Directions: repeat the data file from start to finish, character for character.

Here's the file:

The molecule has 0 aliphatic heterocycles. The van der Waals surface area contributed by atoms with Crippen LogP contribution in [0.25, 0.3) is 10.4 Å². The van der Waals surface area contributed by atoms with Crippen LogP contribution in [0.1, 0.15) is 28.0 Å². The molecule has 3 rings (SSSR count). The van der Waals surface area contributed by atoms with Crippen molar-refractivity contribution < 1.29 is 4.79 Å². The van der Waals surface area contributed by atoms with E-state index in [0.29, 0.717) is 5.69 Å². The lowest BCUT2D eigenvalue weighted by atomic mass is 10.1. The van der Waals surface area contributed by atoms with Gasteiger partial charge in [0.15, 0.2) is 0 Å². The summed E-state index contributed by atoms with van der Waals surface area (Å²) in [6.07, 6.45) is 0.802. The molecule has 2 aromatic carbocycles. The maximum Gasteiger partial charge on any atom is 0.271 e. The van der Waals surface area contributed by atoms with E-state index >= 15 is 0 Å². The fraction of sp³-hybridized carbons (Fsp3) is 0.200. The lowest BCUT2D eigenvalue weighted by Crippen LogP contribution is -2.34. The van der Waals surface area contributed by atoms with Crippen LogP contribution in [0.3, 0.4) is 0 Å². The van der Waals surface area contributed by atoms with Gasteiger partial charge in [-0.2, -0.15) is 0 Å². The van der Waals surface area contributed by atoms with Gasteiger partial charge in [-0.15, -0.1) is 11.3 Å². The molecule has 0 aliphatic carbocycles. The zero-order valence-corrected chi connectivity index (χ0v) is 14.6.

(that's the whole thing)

The molecule has 0 aliphatic heterocycles. The van der Waals surface area contributed by atoms with Crippen LogP contribution in [0.25, 0.3) is 10.4 Å². The van der Waals surface area contributed by atoms with Crippen LogP contribution in [0.1, 0.15) is 28.0 Å². The molecule has 3 rings (SSSR count). The van der Waals surface area contributed by atoms with Crippen molar-refractivity contribution < 1.29 is 4.79 Å². The van der Waals surface area contributed by atoms with E-state index in [0.29, 0.717) is 5.69 Å². The lowest BCUT2D eigenvalue weighted by atomic mass is 10.1. The van der Waals surface area contributed by atoms with Gasteiger partial charge in [0.15, 0.2) is 0 Å². The summed E-state index contributed by atoms with van der Waals surface area (Å²) in [6.07, 6.45) is 0.802. The molecule has 2 aromatic carbocycles. The maximum Gasteiger partial charge on any atom is 0.271 e. The van der Waals surface area contributed by atoms with E-state index >= 15 is 0 Å². The fraction of sp³-hybridized carbons (Fsp3) is 0.200. The lowest BCUT2D eigenvalue weighted by Crippen LogP contribution is -2.34. The van der Waals surface area contributed by atoms with Crippen LogP contribution in [0.3, 0.4) is 0 Å². The van der Waals surface area contributed by atoms with Gasteiger partial charge in [-0.2, -0.15) is 0 Å². The van der Waals surface area contributed by atoms with Gasteiger partial charge in [-0.15, -0.1) is 11.3 Å². The molecule has 0 aliphatic carbocycles. The zero-order valence-corrected chi connectivity index (χ0v) is 14.6.